Nowadays, smart devices are everywhere, the solutions are numerous and there are always alternatives (whatever startup founders say). To attract users, software should be user-friendly. Sounds as obvious as Dale Carnegie’s advice. However, accomplishing that is not as easy. To get an orientation, check out these examples of great UI design.
UX. The egg
So, when did UX appear? Well, its history is as long as that of an egg. User experience existed since the first services appeared in human history, and arguably even before that: when an ancient man started using the first tools made of stone.
UX books may bring up an example of experience design from the 19th century when business owners were searching for ways of attracting customers. The users of first computers also had experiences, for sure, but the focus was set on functionality. For the reasons explained above, the user experience started playing an important role in software development a while after the appearance of the first PCs, as the evolution of the user interface took off.
Nowadays, user experience is the priority of product design in the majority of software companies. UX defines the elements of the user interface and its general structure, strategy, and philosophy. And UI is what makes the experience delightful.
UI vs UX design. The difference
Now that the unity of UI/UX design is crystal clear, let’s talk about the differences between the UI and UX design.
What do UI designers do?
UI designers focus mostly on visual elements, and partly on the other means of an interface, such as sound and animation. Their job is to ensure consistency of the design, its coherence with the brand identity, and make the website or app look clear, attractive, and accessible to users.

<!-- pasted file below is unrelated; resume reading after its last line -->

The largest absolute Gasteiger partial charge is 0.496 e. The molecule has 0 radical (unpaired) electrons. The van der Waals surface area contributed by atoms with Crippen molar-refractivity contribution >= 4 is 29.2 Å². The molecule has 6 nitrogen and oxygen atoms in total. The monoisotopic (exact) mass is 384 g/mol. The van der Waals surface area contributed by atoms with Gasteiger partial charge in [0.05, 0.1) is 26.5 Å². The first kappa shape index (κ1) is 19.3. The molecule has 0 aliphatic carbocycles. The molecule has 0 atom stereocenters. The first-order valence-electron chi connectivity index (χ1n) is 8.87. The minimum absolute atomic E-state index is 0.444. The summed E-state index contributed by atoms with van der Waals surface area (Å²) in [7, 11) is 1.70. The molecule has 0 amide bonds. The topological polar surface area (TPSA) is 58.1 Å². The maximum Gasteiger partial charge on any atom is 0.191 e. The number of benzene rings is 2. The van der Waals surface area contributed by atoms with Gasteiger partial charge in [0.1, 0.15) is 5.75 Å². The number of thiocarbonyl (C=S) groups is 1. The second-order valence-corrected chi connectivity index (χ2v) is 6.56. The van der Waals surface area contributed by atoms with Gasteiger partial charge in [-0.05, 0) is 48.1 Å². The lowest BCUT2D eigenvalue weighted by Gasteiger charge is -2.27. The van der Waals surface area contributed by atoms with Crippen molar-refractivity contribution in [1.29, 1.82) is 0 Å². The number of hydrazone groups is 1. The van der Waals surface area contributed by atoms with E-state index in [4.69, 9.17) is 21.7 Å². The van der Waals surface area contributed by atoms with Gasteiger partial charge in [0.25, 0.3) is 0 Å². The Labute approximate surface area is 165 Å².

To create a good user interface, knowledge of graphic design principles is essential. Composition, typography, layout, colors are as important in web design as they are in printed materials. That is why UI designers often come to this profession from graphic design.
The skills needed for UI design are not limited to work with graphic design instruments such as Figma and Photoshop. In small products, designers also perform the role of front-end developers. Basic knowledge of the front-end also makes the process of handing out the elements of web design to the developers and overall design-developers communication go smoothly.
Here are some of the common questions that UI designers face:
- What is the best layout to make this text readable?
- How do I make the design adjustable for both desktop and mobile?
- What pictures to choose and where to place them to catch the attention of the users?
What do UX designers do?
To make the design easy to use, the focus is on the target audience, people that already use the product (or are likely to use it in the future). The skills of UX designers include psychology, analytics, in some cases, sociology, anthropology, and, one of the most important, empathy. No Ph.D. is required, but basic knowledge is a must.
To get the right information from the users, UX designers conduct in-depth interviews, field research, mouse tracking, eye-tracking, and a variety of other UX research tools and methods. Another important skill is choosing the right ones out of this bunch of tools.